Friday, May 28, 2021

Citizens Agenda for Meetings on June 1, 2021

Citizens Agenda

Council meeting agendas are often difficult for people to navigate. Filled with jargon and legal requirements on how an item must be listed, it can be a challenge to determine what Council members are actually discussing or deciding on. 

What follows is a staff interpretation of the agendas. 

The official published agendas and supporting materials can be found here: 

This meeting will be conducted as a hybrid meeting, with some in-person components as well as continued virtual meeting access. The meeting will be available to the public for live broadcast and on-demand viewing on YouTube and Facebook at: and The in-person meeting will be held in the Council Chambers with limited seating to accommodate social distancing and related public health measures. For information on how to view the meetings and how to contribute public comments, visit our blog. Click here for specific information on making public comments in the online meetings.


Work Meeting Agenda

12:00 pm, Tuesday, June 1, 2021

Work Meetings are designed to be a less formal venue for discussion among Council Members. Generally, no public input is taken during the meeting.

Policy Items Referred from the Planning Commission

  1. An ordinance amending the Zone Map Classification of approximately .25 acres of real property, generally located at 790 West. 500 South, from Residential (R1.6) to Very Low Density Residential (VLDR) Zone. Franklin Neighborhood. (PLRZ20210128)

    • Mark Boud is requesting a zone map amendment from the R1.6A zone to the VLDR zone for a two-lot subdivision of land in the Franklin Neighborhood. The current zone, R1.6A, is just short of allowing a lot split since each lot in that zone is required to have a minimum lot area of six-thousand square feet and the total lot area of the existing lot is just over eleven-thousand square feet. With the VLDR zone each lot would only need an area of five-thousand square feet. The concept Mr. Boud is proposing shows a new single-family home on each new lot, with one facing 500 South and the other facing 800 West. The proposed lot lines shown would meet lot standards for the VLDR zone and allow the existing garage on the property to remain. Planning Commission recommended approval.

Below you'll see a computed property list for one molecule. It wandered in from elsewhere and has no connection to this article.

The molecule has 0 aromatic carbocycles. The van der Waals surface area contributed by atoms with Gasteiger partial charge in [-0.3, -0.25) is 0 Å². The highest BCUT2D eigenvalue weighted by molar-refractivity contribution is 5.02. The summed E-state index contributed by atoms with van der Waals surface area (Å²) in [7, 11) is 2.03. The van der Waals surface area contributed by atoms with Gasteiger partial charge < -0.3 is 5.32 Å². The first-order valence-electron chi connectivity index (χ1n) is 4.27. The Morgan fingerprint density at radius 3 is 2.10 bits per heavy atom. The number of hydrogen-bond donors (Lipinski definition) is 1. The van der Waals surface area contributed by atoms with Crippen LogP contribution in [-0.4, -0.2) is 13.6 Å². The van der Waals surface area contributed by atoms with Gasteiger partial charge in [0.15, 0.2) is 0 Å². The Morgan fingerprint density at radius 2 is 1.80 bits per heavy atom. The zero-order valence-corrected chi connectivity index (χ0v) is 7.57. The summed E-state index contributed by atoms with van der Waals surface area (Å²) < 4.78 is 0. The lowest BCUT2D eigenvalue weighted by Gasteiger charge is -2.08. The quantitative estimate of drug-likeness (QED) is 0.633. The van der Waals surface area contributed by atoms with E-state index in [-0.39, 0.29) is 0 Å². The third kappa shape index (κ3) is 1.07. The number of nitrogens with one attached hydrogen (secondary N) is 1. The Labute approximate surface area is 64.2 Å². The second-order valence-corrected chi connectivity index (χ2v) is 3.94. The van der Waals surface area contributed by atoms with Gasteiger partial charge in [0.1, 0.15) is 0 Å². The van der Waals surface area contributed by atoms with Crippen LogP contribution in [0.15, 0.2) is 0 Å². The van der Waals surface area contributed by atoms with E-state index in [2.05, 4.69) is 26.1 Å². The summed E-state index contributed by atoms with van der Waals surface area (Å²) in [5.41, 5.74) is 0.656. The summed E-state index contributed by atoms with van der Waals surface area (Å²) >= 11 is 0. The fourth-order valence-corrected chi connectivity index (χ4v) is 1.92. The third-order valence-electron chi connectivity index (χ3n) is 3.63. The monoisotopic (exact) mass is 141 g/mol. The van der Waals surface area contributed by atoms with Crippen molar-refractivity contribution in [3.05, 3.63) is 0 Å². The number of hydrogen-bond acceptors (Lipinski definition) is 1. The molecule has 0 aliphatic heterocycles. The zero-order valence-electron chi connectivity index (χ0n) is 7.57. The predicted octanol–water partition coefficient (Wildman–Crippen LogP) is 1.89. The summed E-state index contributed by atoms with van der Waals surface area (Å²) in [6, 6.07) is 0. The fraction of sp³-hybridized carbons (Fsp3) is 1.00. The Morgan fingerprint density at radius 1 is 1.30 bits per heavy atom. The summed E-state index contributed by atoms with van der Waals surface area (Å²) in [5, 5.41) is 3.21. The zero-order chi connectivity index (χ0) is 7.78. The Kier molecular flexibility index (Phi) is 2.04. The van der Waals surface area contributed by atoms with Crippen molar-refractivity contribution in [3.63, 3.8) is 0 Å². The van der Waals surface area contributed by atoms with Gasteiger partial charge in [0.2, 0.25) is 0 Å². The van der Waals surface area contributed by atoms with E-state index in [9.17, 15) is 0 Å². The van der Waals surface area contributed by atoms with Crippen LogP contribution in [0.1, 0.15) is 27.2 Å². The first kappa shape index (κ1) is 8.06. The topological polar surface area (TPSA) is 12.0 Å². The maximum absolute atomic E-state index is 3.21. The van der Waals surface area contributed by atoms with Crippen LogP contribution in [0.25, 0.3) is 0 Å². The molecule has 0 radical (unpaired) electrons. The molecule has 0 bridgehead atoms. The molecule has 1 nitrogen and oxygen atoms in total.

1. A presentation regarding the Fire Master Plan. (21-069)

    • Provo City Fire and Rescue have been working on a Fire Master Plan, the work is completed Chief Miguel and Bill Boyd, from Emergency Services Consulting International, will be presenting the 2021 Fire Department Master Plan. 

  2. A presentation regarding Provo 360. (21-065)